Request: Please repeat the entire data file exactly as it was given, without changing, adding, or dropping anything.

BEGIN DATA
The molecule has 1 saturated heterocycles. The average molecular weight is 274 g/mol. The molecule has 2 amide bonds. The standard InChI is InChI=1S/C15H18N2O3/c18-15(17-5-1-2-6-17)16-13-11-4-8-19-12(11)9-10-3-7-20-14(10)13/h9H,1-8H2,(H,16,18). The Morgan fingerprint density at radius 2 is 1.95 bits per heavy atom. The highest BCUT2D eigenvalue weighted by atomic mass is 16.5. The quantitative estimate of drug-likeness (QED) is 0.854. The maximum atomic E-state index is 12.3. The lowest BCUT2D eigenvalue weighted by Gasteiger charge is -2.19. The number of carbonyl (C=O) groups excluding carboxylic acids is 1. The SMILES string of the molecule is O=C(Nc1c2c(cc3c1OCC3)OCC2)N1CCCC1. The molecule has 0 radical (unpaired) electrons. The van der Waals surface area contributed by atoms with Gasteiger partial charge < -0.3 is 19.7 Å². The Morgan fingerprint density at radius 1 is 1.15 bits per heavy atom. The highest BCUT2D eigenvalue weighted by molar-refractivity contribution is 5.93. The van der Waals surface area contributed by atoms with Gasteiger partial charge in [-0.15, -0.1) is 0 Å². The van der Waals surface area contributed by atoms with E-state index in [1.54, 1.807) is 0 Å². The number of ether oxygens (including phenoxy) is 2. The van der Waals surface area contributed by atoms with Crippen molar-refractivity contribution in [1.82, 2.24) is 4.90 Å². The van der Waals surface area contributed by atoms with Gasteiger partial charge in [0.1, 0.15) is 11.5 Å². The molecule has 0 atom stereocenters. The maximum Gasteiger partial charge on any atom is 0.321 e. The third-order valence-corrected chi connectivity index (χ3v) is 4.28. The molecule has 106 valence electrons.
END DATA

The molecule has 1 saturated heterocycles. The average molecular weight is 274 g/mol. The molecule has 2 amide bonds. The standard InChI is InChI=1S/C15H18N2O3/c18-15(17-5-1-2-6-17)16-13-11-4-8-19-12(11)9-10-3-7-20-14(10)13/h9H,1-8H2,(H,16,18). The Morgan fingerprint density at radius 2 is 1.95 bits per heavy atom. The highest BCUT2D eigenvalue weighted by atomic mass is 16.5. The quantitative estimate of drug-likeness (QED) is 0.854. The maximum atomic E-state index is 12.3. The lowest BCUT2D eigenvalue weighted by Gasteiger charge is -2.19. The number of carbonyl (C=O) groups excluding carboxylic acids is 1. The SMILES string of the molecule is O=C(Nc1c2c(cc3c1OCC3)OCC2)N1CCCC1. The molecule has 0 radical (unpaired) electrons. The van der Waals surface area contributed by atoms with Gasteiger partial charge < -0.3 is 19.7 Å². The Morgan fingerprint density at radius 1 is 1.15 bits per heavy atom. The highest BCUT2D eigenvalue weighted by molar-refractivity contribution is 5.93. The van der Waals surface area contributed by atoms with Gasteiger partial charge in [-0.15, -0.1) is 0 Å². The van der Waals surface area contributed by atoms with E-state index in [1.54, 1.807) is 0 Å². The number of ether oxygens (including phenoxy) is 2. The van der Waals surface area contributed by atoms with Crippen molar-refractivity contribution in [1.82, 2.24) is 4.90 Å². The van der Waals surface area contributed by atoms with Gasteiger partial charge in [0.1, 0.15) is 11.5 Å². The molecule has 0 atom stereocenters. The maximum Gasteiger partial charge on any atom is 0.321 e. The third-order valence-corrected chi connectivity index (χ3v) is 4.28. The molecule has 106 valence electrons.